3. Iron Metabolism and Neurodegenerative Diseases
3.1. Iron Metabolism in Alzheimer’s Disease
Alzheimer’s disease (AD) is a slowly progressing disease of the brain characterized by impairment of memory and disturbances in reasoning, planning, language, and perception. The main risk factor for AD is advanced age. Classic pathological features of AD are aggregates of insoluble amyloid beta-protein (Ab), and neurofibrillary tangles (NFTs) consisting of precipitates or aggregates of hyperphosphorylated tau protein. Fe3+ binds to hyperphosphorylated tau protein and is reduced to Fe2+, which induces NFT production . Redox-active iron (Fe2+/Fe3+ complexes) is deposited near the Ab plaques and NFT in the cortex of AD brains . Ab triggers neuritic degradation in both neurites and synapses [20, 21]. APP, a type I transmembrane protein and a well-known precursor protein of Ab, is ubiquitously localized in neuron, glial, and the other cells [22, 23] (Figure 1).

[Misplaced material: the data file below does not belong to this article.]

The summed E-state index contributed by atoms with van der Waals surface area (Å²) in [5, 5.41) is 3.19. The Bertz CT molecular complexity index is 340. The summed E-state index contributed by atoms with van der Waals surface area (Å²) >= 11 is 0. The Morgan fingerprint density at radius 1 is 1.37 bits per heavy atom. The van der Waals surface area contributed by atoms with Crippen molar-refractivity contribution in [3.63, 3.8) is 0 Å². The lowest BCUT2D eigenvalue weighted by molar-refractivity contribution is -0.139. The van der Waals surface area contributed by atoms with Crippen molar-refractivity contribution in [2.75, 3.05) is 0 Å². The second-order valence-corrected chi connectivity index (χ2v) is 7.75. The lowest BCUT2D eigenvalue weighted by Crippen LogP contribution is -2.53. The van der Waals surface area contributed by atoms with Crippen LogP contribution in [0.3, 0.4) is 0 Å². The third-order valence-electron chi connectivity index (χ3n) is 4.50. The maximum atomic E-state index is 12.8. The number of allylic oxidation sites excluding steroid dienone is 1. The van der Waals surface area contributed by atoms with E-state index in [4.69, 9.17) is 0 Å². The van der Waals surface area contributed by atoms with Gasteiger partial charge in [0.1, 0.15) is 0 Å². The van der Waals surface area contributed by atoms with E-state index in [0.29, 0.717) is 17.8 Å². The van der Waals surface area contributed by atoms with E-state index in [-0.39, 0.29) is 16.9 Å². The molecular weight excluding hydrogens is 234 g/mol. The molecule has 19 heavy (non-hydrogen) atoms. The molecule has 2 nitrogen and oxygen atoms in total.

The presence of IRE in APP mRNA suggests an association between iron metabolism and AD . APP IRE is homologous with the canonical IRE RNA stem loop that binds IRE-BP1/IRE-BP2 in order to regulate intracellular iron homoeostasis by modulating ferritin mRNA translation and TfR mRNA stability. APP IRE interacts with IRE-BP1, whereas the heavy subunit of ferritin (H-ferritin) IRE binds to IRE-BP2 in neural cell lines, human brain cortex tissue, and human blood lysates . Both IRE-BPs are implicated in iron regulation in the brain; IRE-BP1 binds to APP IRE,  and IRE-BP2 upregulates APP gene expression in the hippocampus of IRE-BP2 mice (−/−) . Recently, Duce et al. showed that a motif within the E2 domain of APP that is homologous to H-ferritin possesses ferroxidase activity. In addition, APP interacts with FPN and assists in iron efflux to extracellular fluid . Moreover, alpha-cleavage of APP is regulated by iron loading in vitro, suggesting that iron-mediated oxidative stress causes APP misregulation . However, it is unclear if APP misregulation is the underlying cause of AD and other NDs. Furthermore, APP and CP mRNAs are translationally regulated by proinflammatory cytokines: interleukin-1 (IL-1) and interferon gamma, respectively [29, 30], indicating an association between AD and inflammatory responses within the brain that are primarily performed by activated microglia. Thus, examining the effect of iron on the interactions between neurons and microglial cells may provide us with the physiological causes underlying AD pathogenesis.